Growing an ailing economy is the big Budget challenge
Jeremy Hunt’s honeymoon as chancellor will come to an end when he presents his first formal Budget on Wednesday. He and Rishi Sunak deserve credit for steadying the ship after the turbulence and financial market chaos unleashed by their predecessors Kwasi Kwarteng and Liz Truss. But now Conservative MPs, and the public, are looking for more than the “steady as she goes” approach Mr Hunt will probably offer this week.
Although the deficit in the current financial year will be about £30bn lower than forecast last November, Mr Hunt is unlikely to bow to the growing clamour from Tory MPs for immediate tax cuts. The scheduled rise in corporation tax next month, from 19 per cent to 25 per cent, will go ahead. It will be tempered by new allowances for much-needed business investment; though they may be less generous than Mr Sunak’s “super deduction” of 130 per cent tax relief, which is ending.
The chancellor’s headroom is smaller than it looks because the Office for Budget Responsibility fiscal watchdog is expected to downgrade its forecast for growth in the medium term. Mr Hunt will ask jittery Tory backbenchers to be patient, hinting that tax
cuts will come nearer the general election next year. He is right to avoid such a giveaway now and would be wise to use any spare resources to end the several disputes over public sector pay so the country can move on from the debilitating wave of strikes.
The chancellor will brand his package as a “back to work Budget” to remove the obstacles to people taking jobs and has pre-announced that families on state benefits will get help with childcare costs in advance rather than in arrears. This is welcome but he will need to go much further on Wednesday to address crippling childcare costs for millions of families, which are among the highest in the world. It is in the Tories’ interests to take this issue seriously because Labour will make a big offer on it at the election.
With 1.1 million vacancies, the chancellor is right to address the shrinking of the workforce; the number of economically inactive working-age people is 516,000 higher than before the pandemic. The number of 50 to 64-year-olds not in work has risen by 318,000 over this period. But it is not simply a case, as the chancellor has suggested, of older people preferring the golf course.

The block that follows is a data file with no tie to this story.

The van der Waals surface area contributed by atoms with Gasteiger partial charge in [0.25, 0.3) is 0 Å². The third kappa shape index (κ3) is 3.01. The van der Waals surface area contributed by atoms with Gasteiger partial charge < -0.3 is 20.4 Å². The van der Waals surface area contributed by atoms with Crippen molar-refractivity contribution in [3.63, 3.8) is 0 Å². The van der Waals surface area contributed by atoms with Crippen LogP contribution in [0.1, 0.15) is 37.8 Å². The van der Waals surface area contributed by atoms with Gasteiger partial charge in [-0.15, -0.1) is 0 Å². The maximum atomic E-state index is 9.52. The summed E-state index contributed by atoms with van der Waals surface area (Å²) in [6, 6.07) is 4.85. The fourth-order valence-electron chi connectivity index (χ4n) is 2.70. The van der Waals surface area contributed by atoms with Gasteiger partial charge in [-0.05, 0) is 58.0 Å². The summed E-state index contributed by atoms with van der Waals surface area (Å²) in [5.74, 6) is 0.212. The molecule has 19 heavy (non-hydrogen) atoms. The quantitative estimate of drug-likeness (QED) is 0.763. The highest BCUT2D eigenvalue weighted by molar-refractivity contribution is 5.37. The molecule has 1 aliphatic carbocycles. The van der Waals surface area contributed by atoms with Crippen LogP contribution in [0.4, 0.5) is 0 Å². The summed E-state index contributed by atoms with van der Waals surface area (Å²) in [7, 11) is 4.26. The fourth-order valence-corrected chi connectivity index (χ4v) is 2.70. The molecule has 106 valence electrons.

The biggest factor is a worrying rise in long-term sickness; 2.5 million working-age people are economically inactive for this reason; some 352,000 more than pre-pandemic. Mr Hunt intends to deploy the usual mix of carrots and sticks to cajole people back into work. But he should tread carefully when extending benefit sanctions; a punitive approach is not the right way forward.
A key test for the Budget will be whether it helps people through the cost of living crisis. The Treasury appears to have eventually got the message that help with energy bills must be extended beyond next month. Indeed, the chancellor can afford it because the cost of the government’s energy price guarantee has dropped dramatically due to falling wholesale gas prices. He is expected to retain the 5p a litre cut in fuel duty and yet again continue the freeze that has existed since 2011, knowing that Tory MPs would riot if he did not.
In a small nod to the green lobby, Mr Hunt will promise a £20bn “clean energy reset” to boost carbon capture and storage, but the money will be spread over 20 years. Rachel Reeves, the shadow chancellor, is right to warn that the UK is in danger of losing vital green investment because the US, EU and others are pumping billions into subsidies. The government cannot afford to vacate this playing field; the UK would pay a heavy price for standing on the sidelines.
Green investment can play a pivotal role in securing growth. In his round of media interviews yesterday, Mr Hunt argued that he has a plan to make the UK “one of the most prosperous countries in the world”. It does not feel like that now, and the chancellor’s selective use of statistics does not mask the reality that the UK is the only G7 economy to languish below prepandemic levels.
The real challenge for both the Tories and Labour this week is to show they have a credible plan to boost the UK’s anaemic levels of growth in recent times.
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